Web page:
Walter Richard Sickert (1860-1942) was one of England's greatest impressionist painters. His cityscapes and music hall scenes were frequently based, compositionally, on Degas's paintings.
Walter Richard Sickert
Walter Sickert was born in Munich to a Danish father, Oswald Sickert, a painter and journalistic draftsman, and an English mother. Oswald emigrated with his family to England in 1868 to keep his sons from being conscripted into the German army. In 1875 Walter enrolled at King's College in London. In 1881 he entered the Slade School in London, but he soon left to help James McNeill Whistler print his etchings. In 1883 Sickert, by then Whistler's apprentice, took a painting by Whistler to Paris, where he met Edgar Degas, whose devoted follower he became from then on. Sickert had come to feel that Whistler painted with too much surface facility.
In 1885 Sickert and his wife honeymooned in Dieppe. His scenes of Dieppe date from 1885, but especially after 1899 street scenes of Dieppe were a recurring subject. Sickert, especially from about 1895, was a prolific writer, and he also taught extensively. He visited Venice in 1895, in the winter of 1900/1901, and in 1903-1904, when he did views of St. Mark's Square. From 1900 to 1905 he lived mainly in France.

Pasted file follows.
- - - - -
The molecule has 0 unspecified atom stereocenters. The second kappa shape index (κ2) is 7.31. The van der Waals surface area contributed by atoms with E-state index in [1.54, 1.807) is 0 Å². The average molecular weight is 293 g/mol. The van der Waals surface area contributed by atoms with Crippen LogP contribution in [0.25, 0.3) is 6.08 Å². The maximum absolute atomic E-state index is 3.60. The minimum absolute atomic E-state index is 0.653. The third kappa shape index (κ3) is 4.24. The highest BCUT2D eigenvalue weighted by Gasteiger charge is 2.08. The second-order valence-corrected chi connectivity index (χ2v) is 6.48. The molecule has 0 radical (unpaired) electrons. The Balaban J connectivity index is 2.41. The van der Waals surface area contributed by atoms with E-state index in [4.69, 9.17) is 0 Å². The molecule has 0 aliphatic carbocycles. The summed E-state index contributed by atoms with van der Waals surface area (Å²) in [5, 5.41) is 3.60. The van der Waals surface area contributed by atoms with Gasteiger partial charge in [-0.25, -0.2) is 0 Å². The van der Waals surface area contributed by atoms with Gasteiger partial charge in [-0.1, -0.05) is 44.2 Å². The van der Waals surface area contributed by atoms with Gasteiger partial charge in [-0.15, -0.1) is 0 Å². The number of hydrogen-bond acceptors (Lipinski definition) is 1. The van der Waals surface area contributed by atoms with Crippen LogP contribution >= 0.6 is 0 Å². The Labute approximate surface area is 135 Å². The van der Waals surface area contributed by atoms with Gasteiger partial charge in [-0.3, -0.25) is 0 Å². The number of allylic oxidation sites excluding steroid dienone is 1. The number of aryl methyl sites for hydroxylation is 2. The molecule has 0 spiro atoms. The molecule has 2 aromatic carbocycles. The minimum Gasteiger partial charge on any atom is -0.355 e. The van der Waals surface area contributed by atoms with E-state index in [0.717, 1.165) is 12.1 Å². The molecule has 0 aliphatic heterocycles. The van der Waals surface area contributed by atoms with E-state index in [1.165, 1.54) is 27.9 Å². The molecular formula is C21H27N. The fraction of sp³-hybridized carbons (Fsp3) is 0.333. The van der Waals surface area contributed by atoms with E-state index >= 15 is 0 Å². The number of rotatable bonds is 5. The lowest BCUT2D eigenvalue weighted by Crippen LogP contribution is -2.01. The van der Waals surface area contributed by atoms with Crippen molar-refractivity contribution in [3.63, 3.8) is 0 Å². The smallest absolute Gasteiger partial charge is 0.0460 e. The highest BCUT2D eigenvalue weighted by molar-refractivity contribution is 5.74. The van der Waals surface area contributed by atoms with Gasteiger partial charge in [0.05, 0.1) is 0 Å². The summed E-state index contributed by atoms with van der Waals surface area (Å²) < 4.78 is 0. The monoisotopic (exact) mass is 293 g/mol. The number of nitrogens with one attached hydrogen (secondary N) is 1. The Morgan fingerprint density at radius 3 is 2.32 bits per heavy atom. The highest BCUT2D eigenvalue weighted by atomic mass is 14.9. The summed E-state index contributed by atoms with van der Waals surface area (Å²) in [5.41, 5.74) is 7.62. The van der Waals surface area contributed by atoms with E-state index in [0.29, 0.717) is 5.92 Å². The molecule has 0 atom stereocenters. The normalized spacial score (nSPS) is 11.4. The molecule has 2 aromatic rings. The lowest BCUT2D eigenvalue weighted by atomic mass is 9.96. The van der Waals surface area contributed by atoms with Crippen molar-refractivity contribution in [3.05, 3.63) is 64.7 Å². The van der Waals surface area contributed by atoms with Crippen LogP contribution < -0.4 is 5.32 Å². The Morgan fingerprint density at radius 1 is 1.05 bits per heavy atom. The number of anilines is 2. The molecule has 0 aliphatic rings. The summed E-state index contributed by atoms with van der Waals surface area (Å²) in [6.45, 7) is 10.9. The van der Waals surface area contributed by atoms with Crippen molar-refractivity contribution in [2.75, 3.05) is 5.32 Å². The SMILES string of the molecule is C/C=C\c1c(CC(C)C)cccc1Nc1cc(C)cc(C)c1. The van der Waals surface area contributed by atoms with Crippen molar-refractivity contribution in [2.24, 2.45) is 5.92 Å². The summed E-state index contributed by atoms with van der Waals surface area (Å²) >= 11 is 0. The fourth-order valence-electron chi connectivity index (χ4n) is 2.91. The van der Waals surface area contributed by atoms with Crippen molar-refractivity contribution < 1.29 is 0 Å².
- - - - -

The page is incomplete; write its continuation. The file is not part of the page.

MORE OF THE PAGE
The years 1907-1914 were Sickert's Camden Town period, in which he showed forlorn people in dreary rooms with cheap Victorian furniture. In these works he used a thick and broken impasto, as in Girl Reading (1907) and Ennui (1913). In 1911 he founded an association of painters called the Camden Town group, most of whose members did not share his impressionistic leanings. From 1919 to 1922 Sickert lived in Dieppe and then settled permanently in London. He died in Bath.
Outside of Sickert and Sir William Orpen, England did not produce any first-rate painters who followed the lead of the French impressionists. Sickert, though often influenced by Degas not only in the choice of subject matter but also in the methods of cutting figures and in the choice of unusual viewpoints, nonetheless had his own flavor. In his many music hall scenes executed between 1887 and 1899, Sickert showed a greater interest in the audience than did Degas, and he had a preference for earthy, low-life, somewhat ribald types, such as the theatergoers in the Old Bedford, a Corner of the Gallery (ca. 1897). He was fascinated with the mundane, seamy side of English life, and he emphasized the dreary mood of his subject matter by low-keyed tones, in contrast to most of the work of the French impressionists.
Further Reading on Walter Richard Sickert
The biographical study of Lillian Browse, Sickert (1960), shows Sickert as only peripherally dependent upon the French impressionists.
Additional Biography Sources
Emmons, Robert, The life and opinions of Walter Richard Sickert, London: Lund Humphries, 1992, 1941.
Sutton, Denys, Walter Sickert: a biography, London: Joseph, 1976.
Woolf, Virginia, Walter Sickert: a conversation, Norwood, Pa.: Norwood Editions, 1978.